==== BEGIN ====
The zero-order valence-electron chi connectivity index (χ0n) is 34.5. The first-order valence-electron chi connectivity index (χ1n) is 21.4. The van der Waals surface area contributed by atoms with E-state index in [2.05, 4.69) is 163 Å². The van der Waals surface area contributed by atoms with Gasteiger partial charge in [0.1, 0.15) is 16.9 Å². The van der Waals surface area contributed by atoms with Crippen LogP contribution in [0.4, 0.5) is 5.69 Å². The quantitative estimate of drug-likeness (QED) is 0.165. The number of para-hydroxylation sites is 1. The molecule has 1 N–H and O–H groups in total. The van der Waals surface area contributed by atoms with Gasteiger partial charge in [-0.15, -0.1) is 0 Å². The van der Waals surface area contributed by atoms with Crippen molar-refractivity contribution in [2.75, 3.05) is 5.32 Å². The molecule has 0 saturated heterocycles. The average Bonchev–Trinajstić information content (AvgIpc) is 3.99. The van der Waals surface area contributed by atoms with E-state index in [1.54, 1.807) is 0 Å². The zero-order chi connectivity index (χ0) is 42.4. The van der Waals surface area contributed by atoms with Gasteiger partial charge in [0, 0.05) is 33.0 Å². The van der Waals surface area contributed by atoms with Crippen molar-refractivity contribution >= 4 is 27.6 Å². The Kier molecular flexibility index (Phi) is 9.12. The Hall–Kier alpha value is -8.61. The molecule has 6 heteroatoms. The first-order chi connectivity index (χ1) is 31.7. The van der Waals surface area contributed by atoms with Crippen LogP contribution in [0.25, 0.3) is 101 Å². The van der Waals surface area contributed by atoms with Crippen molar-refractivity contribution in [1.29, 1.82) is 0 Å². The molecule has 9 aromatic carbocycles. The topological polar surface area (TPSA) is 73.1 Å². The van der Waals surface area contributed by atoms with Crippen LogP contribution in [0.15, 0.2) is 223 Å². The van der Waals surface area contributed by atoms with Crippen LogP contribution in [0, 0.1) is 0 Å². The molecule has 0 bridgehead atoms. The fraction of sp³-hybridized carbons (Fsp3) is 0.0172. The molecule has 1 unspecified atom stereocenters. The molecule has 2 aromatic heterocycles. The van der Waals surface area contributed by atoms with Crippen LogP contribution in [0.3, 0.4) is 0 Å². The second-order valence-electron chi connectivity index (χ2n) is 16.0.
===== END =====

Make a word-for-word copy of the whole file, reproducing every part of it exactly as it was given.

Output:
The zero-order valence-electron chi connectivity index (χ0n) is 34.5. The first-order valence-electron chi connectivity index (χ1n) is 21.4. The van der Waals surface area contributed by atoms with E-state index in [2.05, 4.69) is 163 Å². The van der Waals surface area contributed by atoms with Gasteiger partial charge in [0.1, 0.15) is 16.9 Å². The van der Waals surface area contributed by atoms with Crippen LogP contribution in [0.4, 0.5) is 5.69 Å². The quantitative estimate of drug-likeness (QED) is 0.165. The number of para-hydroxylation sites is 1. The molecule has 1 N–H and O–H groups in total. The van der Waals surface area contributed by atoms with Gasteiger partial charge in [-0.15, -0.1) is 0 Å². The van der Waals surface area contributed by atoms with Crippen molar-refractivity contribution in [2.75, 3.05) is 5.32 Å². The molecule has 0 saturated heterocycles. The average Bonchev–Trinajstić information content (AvgIpc) is 3.99. The van der Waals surface area contributed by atoms with E-state index in [1.54, 1.807) is 0 Å². The zero-order chi connectivity index (χ0) is 42.4. The van der Waals surface area contributed by atoms with Gasteiger partial charge in [0, 0.05) is 33.0 Å². The van der Waals surface area contributed by atoms with Crippen molar-refractivity contribution >= 4 is 27.6 Å². The Kier molecular flexibility index (Phi) is 9.12. The Hall–Kier alpha value is -8.61. The molecule has 6 heteroatoms. The first-order chi connectivity index (χ1) is 31.7. The van der Waals surface area contributed by atoms with Crippen LogP contribution in [0.25, 0.3) is 101 Å². The van der Waals surface area contributed by atoms with Crippen molar-refractivity contribution in [1.29, 1.82) is 0 Å². The molecule has 9 aromatic carbocycles. The topological polar surface area (TPSA) is 73.1 Å². The van der Waals surface area contributed by atoms with Crippen LogP contribution in [0.15, 0.2) is 223 Å². The van der Waals surface area contributed by atoms with Crippen LogP contribution in [0, 0.1) is 0 Å². The molecule has 0 bridgehead atoms. The fraction of sp³-hybridized carbons (Fsp3) is 0.0172. The molecule has 1 unspecified atom stereocenters. The molecule has 2 aromatic heterocycles. The van der Waals surface area contributed by atoms with Crippen LogP contribution in [0.3, 0.4) is 0 Å². The second-order valence-electron chi connectivity index (χ2n) is 16.0.